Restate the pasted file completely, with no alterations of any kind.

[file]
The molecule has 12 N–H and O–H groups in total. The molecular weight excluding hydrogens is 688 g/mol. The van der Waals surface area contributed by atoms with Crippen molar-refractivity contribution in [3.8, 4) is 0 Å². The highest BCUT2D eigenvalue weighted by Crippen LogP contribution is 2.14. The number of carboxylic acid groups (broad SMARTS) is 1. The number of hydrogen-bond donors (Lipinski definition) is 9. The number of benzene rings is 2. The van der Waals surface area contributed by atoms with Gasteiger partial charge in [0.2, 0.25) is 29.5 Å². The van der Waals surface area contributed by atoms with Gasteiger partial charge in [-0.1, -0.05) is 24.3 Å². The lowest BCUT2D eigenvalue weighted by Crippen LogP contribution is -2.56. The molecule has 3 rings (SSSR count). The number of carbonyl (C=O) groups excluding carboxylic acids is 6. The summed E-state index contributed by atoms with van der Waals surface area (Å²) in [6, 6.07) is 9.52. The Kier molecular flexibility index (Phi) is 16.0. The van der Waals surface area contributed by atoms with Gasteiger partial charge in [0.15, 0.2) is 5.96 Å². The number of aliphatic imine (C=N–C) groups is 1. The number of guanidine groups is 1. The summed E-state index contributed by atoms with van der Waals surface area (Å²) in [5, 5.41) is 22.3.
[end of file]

The molecule has 12 N–H and O–H groups in total. The molecular weight excluding hydrogens is 688 g/mol. The van der Waals surface area contributed by atoms with Crippen molar-refractivity contribution in [3.8, 4) is 0 Å². The highest BCUT2D eigenvalue weighted by Crippen LogP contribution is 2.14. The number of carboxylic acid groups (broad SMARTS) is 1. The number of hydrogen-bond donors (Lipinski definition) is 9. The number of benzene rings is 2. The van der Waals surface area contributed by atoms with Gasteiger partial charge in [0.2, 0.25) is 29.5 Å². The van der Waals surface area contributed by atoms with Gasteiger partial charge in [-0.1, -0.05) is 24.3 Å². The lowest BCUT2D eigenvalue weighted by Crippen LogP contribution is -2.56. The molecule has 3 rings (SSSR count). The number of carbonyl (C=O) groups excluding carboxylic acids is 6. The summed E-state index contributed by atoms with van der Waals surface area (Å²) in [6, 6.07) is 9.52. The Kier molecular flexibility index (Phi) is 16.0. The van der Waals surface area contributed by atoms with Gasteiger partial charge in [0.15, 0.2) is 5.96 Å². The number of aliphatic imine (C=N–C) groups is 1. The number of guanidine groups is 1. The summed E-state index contributed by atoms with van der Waals surface area (Å²) in [5, 5.41) is 22.3.